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Auckland Unemployment PDF

Auckland Unemployment PDF

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Published by George Wood

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Published by: George Wood on Nov 13, 2012
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11/13/2012

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 As a follow up to yesterday's economic forum, please find below an analysis from Geoff Cooper onemployment/unemployment statistics for Auckland, including some important information on howthese statistics are derived and should be interpreted. I trust you find this useful.
Analysis from Geoff  Cooper
 I think it is important to understand the recent HLFS figures in greater context.Auckland
s unemployment rate in the September 2012 quarter was 8.6%, which is a jump of 1.3percentage points over the June quarter (not seasonally adjusted) and 1.8 percentage points higherthan the same quarter of the previous year. To answer your question, yes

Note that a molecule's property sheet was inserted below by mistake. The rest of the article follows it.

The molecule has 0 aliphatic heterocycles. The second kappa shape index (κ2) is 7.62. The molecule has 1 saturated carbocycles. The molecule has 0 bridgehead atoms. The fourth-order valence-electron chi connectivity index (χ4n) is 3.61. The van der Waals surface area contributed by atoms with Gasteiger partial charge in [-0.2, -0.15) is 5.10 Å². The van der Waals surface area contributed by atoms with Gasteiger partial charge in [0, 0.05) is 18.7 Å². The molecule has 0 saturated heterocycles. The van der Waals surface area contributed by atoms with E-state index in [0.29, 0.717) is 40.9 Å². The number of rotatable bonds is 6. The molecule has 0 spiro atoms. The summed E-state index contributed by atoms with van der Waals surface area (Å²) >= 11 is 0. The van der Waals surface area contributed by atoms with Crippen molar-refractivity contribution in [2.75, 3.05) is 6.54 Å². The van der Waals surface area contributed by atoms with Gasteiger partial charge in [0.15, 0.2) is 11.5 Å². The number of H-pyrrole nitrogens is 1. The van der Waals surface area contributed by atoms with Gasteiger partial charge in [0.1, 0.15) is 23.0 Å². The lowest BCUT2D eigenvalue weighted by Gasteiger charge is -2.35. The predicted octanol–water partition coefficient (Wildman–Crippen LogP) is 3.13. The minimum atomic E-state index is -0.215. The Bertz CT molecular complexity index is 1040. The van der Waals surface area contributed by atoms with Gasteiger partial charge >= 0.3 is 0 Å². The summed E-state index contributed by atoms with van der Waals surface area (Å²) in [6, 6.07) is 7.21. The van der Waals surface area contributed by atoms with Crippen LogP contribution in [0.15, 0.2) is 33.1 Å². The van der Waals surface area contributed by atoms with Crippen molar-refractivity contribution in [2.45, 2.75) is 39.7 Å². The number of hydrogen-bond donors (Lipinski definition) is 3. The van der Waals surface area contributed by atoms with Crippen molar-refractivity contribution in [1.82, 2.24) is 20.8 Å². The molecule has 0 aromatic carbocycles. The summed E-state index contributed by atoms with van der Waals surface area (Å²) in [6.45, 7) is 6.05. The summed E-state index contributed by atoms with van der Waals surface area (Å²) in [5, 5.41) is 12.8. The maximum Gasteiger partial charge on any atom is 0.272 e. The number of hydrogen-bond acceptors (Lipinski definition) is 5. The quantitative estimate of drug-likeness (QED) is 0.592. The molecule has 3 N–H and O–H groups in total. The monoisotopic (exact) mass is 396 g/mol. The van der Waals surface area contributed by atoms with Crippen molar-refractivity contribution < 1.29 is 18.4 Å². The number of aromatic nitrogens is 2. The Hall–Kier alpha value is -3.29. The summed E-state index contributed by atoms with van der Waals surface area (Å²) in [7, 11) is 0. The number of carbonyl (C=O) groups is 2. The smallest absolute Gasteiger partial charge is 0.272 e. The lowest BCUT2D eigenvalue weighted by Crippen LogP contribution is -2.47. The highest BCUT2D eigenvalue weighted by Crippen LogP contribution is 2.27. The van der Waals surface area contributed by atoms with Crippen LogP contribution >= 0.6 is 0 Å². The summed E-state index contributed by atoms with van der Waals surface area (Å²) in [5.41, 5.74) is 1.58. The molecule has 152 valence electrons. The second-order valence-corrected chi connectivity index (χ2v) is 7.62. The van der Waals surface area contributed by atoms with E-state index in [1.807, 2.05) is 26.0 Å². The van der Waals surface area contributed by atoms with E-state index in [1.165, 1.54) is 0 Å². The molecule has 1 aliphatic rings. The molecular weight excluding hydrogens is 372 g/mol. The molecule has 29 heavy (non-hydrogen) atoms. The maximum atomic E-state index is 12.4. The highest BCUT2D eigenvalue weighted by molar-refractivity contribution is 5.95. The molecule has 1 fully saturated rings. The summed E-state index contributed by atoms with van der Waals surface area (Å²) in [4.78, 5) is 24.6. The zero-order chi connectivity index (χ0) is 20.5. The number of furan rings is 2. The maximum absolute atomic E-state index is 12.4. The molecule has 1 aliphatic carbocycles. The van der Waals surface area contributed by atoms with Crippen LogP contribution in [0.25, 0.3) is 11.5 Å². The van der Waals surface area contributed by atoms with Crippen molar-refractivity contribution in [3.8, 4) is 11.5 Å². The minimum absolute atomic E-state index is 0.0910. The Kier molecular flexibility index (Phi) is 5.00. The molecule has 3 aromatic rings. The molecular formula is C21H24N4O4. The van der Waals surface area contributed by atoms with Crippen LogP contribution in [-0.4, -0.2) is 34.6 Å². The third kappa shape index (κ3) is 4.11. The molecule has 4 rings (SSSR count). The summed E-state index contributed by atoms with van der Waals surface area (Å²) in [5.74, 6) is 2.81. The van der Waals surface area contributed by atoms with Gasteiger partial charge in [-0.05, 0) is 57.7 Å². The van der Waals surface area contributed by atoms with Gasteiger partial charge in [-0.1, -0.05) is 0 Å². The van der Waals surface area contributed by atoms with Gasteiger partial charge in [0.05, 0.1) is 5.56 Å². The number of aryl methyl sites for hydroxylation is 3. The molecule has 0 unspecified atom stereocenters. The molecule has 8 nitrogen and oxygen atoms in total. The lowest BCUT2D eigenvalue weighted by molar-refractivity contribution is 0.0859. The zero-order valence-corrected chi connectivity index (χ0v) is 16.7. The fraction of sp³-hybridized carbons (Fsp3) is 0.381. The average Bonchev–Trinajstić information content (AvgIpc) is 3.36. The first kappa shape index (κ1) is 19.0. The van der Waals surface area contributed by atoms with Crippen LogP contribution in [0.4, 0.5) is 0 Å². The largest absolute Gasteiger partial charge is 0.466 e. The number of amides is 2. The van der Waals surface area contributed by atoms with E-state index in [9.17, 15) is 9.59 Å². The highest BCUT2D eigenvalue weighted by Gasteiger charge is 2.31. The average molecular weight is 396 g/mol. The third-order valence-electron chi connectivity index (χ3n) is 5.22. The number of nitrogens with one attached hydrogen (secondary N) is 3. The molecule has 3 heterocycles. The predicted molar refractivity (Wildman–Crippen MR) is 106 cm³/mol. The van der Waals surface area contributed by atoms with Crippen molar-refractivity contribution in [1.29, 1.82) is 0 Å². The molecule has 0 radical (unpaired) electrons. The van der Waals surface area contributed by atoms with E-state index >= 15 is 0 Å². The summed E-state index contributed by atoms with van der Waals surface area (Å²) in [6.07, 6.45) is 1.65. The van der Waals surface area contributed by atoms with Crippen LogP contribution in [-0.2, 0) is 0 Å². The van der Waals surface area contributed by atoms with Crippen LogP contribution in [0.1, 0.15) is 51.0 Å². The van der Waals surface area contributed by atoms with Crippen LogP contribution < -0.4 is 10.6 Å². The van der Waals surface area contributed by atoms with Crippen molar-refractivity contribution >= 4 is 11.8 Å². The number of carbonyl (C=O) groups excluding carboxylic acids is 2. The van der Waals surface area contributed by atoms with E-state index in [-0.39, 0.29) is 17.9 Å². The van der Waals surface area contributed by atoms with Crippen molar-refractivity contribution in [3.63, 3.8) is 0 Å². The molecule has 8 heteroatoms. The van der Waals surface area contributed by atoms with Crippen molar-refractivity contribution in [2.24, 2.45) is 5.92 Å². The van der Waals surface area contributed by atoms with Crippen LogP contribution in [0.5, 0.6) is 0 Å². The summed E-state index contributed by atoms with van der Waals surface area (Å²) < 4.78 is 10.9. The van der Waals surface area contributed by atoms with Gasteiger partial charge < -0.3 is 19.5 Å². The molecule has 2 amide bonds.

– 
this is a significant jumpin the rate. It equates to a loss of approximately 16,600 jobs over the September quarter. There islittle doubt that the unemployment rates released last week were higher than the markets andforecasters were predicting.The table below shows that 20-24 year olds experienced are largeincrease in unemployment.Category Rate forSeptember 2012Quarter Change from lastquarter (not seasonallyadjusted) Change from samequarter of lastyear Average of last4-quarters Total (Auckland) 8.6% Was 7.3%, up 1.3 percentage points Was 6.8%, up 1.8percentage points 7.6% 15-19 (Auckland) 30.5% Was 31.0%, down 0.5 percentagepoints Was 24.1%, up 6.4percentage points 29.2% 20-24 (Auckland) 14.9% Was 10.8%, up 4.1 percentage points Was 13.9%, up 1percentage point. 13.6% 
Unemployment in Auckland
 In Auckland, employment
expanded
in four out of 12 sectors (agriculture and mining;accommodation and food services; health care and social assistance; other services). It
contracted